The legislature changed the law, sent it back to the Memphis judge, who then had no objections to it, Rudd relayed in an interview on The Tennessee Star Report with Michael Patrick Leahy.
Lyle could have also, Fowler explained, applied absentee voting only to the plaintiffs that were in front of her asking for that relief.
But, that’s not what Lyle did, said Fowler.
The nature of judicial power is that judges can only resolve disputes between particular parties, explained Fowler, and the judge can only grant relief to the plaintiffs that she has jurisdiction over.
In other words, “You have to be a plaintiff to get relief,” said Fowler.
Lyle, however, extended the relief to every voter in the state, even though she had no power or jurisdiction to do so, Fowler pointed out.
And, in doing so, Fowler said Lyle did the equivalent of making law, which is then an unrepresentative law.
To substantiate his point, Fowler went on to quote President Abraham Lincoln, himself a lawyer, with regard to the U.S. Supreme Court’s Dred Scott decision.
“I do not forget the position assumed by some that constitutional questions are to be decided by the Supreme Court; nor do I deny that such decisions must be binding in any case upon the parties to a suit.”
“The candid citizen must confess that if the policy of the government upon vital questions affecting the whole people is to be irrevocably fixed by decisions of the Supreme Court, the instant they are made in ordinary litigation between parties, in personal actions, the people will have ceased, to be their own rulers, having, to that extent, practically resigned their government into the hands of that eminent tribunal.”
What the representatives on the subcommittee didn’t understand, said Fowler, is that when a judge goes beyond their jurisdictional authority to make law for the whole people “and legislators are okay with that and are not jealous for their own powers to represent the people and to represent the power the people gave them to make sure that judges don’t make law for them, they have resigned our government into the hands of the judicial branch.”
Fowler said there would be a lot of lawyers and judges who won’t like what he said.
But, again, he invoked Lincoln in quoting his next sentence, “Nor is there in this view any assault upon the court or the judges.”
When judges think they can make law for the whole people, Fowler said, “It is an assault upon the people.”
“The government is of and by and for the people. The judge’s authority is prescribed by the people and the power to make law for the whole people is given to their representatives because this a representative self-government.”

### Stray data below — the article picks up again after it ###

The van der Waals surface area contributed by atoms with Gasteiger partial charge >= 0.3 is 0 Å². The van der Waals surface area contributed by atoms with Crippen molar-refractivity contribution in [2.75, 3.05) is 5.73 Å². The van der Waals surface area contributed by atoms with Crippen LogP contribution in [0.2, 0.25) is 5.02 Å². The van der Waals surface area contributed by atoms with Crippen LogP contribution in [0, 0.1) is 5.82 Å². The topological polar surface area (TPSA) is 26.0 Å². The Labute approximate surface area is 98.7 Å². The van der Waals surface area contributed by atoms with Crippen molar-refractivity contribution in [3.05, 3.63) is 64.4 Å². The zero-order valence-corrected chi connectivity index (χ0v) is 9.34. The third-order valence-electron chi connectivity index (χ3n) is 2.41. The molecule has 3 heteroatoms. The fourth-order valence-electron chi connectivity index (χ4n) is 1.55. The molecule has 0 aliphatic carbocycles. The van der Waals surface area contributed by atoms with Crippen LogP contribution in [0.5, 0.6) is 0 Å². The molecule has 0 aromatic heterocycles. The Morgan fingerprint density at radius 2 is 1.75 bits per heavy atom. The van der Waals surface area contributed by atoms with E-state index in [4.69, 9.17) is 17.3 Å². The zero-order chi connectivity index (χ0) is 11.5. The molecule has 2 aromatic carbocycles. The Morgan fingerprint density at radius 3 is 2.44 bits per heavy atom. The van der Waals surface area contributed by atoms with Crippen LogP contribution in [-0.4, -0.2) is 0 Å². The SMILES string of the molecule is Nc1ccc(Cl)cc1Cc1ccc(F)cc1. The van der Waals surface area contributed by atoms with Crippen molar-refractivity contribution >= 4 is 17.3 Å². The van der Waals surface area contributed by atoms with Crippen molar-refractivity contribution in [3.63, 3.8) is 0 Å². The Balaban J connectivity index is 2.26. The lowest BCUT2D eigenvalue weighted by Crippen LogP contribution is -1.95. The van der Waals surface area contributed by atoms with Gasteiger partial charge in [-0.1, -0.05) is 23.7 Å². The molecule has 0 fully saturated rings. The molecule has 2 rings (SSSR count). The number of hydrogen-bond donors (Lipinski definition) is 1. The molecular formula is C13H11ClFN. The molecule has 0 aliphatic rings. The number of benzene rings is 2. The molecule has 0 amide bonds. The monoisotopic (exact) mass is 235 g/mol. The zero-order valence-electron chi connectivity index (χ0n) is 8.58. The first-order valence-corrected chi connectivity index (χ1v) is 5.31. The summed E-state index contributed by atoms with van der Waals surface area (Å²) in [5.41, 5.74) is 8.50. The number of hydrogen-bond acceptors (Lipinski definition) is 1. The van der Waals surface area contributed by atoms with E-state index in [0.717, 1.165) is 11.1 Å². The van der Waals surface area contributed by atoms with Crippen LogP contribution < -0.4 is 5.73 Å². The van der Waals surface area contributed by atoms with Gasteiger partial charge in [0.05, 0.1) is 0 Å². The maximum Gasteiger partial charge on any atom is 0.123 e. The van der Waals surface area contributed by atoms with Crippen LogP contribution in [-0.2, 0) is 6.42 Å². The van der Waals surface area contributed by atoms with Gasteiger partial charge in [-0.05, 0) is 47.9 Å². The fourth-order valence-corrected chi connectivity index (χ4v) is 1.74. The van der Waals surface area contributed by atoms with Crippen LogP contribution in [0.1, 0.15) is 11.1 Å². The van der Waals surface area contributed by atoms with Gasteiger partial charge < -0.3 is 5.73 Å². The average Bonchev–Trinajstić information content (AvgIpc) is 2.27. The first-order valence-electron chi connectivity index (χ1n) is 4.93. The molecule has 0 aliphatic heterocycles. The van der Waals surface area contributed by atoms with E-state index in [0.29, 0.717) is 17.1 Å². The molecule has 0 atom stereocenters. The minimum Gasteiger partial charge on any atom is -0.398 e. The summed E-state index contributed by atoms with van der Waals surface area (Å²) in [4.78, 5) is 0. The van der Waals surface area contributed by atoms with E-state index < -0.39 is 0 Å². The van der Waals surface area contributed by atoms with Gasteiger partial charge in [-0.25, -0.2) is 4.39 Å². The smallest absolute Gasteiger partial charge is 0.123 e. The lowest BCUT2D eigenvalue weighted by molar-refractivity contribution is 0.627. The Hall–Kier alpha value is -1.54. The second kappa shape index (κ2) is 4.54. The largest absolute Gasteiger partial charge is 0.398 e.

If the leadership and House Republican caucus don’t have this issue re-heard, then there are people who have decided it is okay to resign our government on important issues like ballot elections into the hands of the judicial branch, Fowler concluded.
Rudd told his colleagues that the opponents to his resolution – those being Democrats, lawyers, judges and liberal activists – “implied in committee and in the press that unless a judge has been convicted of criminal acts, only the judiciary and the legal profession are qualified to pass judgement on a fellow member of the judiciary.”
Rudd refers to Article VI of the Tennessee Constitution dealing with the judiciary that says the legislature can remove a judge for cause with a two-thirds vote, provided there is due process.
The Constitution does not define cause, Rudd points out, leaving that up to the legislature to determine.
HR 0023 lets the legislature define cause and provides Lyle with due process.
Through their actions, Rudd said that Farmer and Curcio not only insulted him, but they insulted all of the co-sponsors and the 4.2 million Tennesseans the co-sponsors represent.
In fact, later that day several of the co-sponsors expressed to The Star their unsolicited extreme displeasure with regard to the actions of Farmer and Curcio on HR 0023.
Fowler recommends that Tennesseans contact House Speaker Cameron Sexton to voice support for having HR 0023 reconsidered.
Senator Frank Niceley (R-Strawberry Plains) is the sponsor of like resolution SR 0021 in the Senate, which has yet to be placed on a calendar for the Judiciary Committee.
The video of the House Civil Justice Subcommittee meeting held on Tuesday, March 9, and HR 0023 can be watched here.
– – –